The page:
Five Second Rule
My informant explained to me the popular saying of the five second rule. He had first heard this at the age of 10 when he was in elementary school. At lunch in the cafeteria he had accidentally dropped his sandwich and his friend shouted out five second rule. He said that meant, he had 5 seconds to pick it up and eat it before he had to throw it away because there were too many germs.
He explained to me many instances where this has happened. I have gone through the same thing many times before. As early as 3rd grade I remember people telling me about the five second rule when I had dropped food, particularly solid food, on the ground.
The five second rule has been researched and proven to be false many times in the course of history. In 2005, a high school student at an internship in University of Illinois, conducted research on this particular topic of the Five Second Rule. She tested and found that there were no bacteria in clean surfaces on the ground. But she went out to found out there were significant amounts of E. coli bacteria on dirty surfaces of the ground. She also found out that when she put food on the ground the bacteria will be transferred in less than five seconds, negating the five second rule. The student went on to win an Ig Noble Price in 2004 for Public health.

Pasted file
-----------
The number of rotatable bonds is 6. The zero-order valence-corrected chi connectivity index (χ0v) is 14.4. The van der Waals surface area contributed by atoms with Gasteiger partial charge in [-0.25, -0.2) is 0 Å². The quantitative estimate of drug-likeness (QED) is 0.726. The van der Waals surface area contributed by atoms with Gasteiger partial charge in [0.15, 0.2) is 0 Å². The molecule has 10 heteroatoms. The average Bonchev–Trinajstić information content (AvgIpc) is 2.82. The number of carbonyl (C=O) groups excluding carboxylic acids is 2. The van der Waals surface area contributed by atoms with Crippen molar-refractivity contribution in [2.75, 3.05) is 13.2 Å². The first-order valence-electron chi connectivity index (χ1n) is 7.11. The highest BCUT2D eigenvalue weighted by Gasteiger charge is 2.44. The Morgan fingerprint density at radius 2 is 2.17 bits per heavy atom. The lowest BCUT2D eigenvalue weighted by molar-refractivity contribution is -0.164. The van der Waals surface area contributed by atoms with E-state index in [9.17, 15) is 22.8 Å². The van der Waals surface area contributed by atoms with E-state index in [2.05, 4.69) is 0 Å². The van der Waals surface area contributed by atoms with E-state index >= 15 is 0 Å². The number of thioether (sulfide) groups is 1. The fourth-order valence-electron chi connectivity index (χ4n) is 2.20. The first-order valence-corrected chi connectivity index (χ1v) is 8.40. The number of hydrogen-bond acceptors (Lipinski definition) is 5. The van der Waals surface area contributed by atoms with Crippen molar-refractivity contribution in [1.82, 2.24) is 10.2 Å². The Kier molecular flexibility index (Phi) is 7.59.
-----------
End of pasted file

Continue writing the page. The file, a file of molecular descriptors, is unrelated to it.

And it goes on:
Also a popular show on the Discovery Channel called MythBusters, also conducted a test of sorts trying to prove wrong the five second rule. The results they got proved the high school students findings that bacteria and other harmful things will come onto the food if dropped, in less than 5 seconds. They also went on to say that even two seconds of exposure is enough for it to transfer.
I have heard many variations from my friends. One variation I have heard is the 2 second rule and sometimes even the three second rule. I guess it differs from where you are from. My friend who told me about the 2 second rule is from the northwest region of the United States.
“Episode 39: Chinese Invasion Alarm, 5 Second Rule.” MythBusters. Discovery Channel. Feb.-Mar. 2007.
“Improbable Research.” Improb. 2006. Ig Noble Prize. 6 Apr. 2007 <http://www.improb.com/ig/ig-pastwinners.html#ig2004>.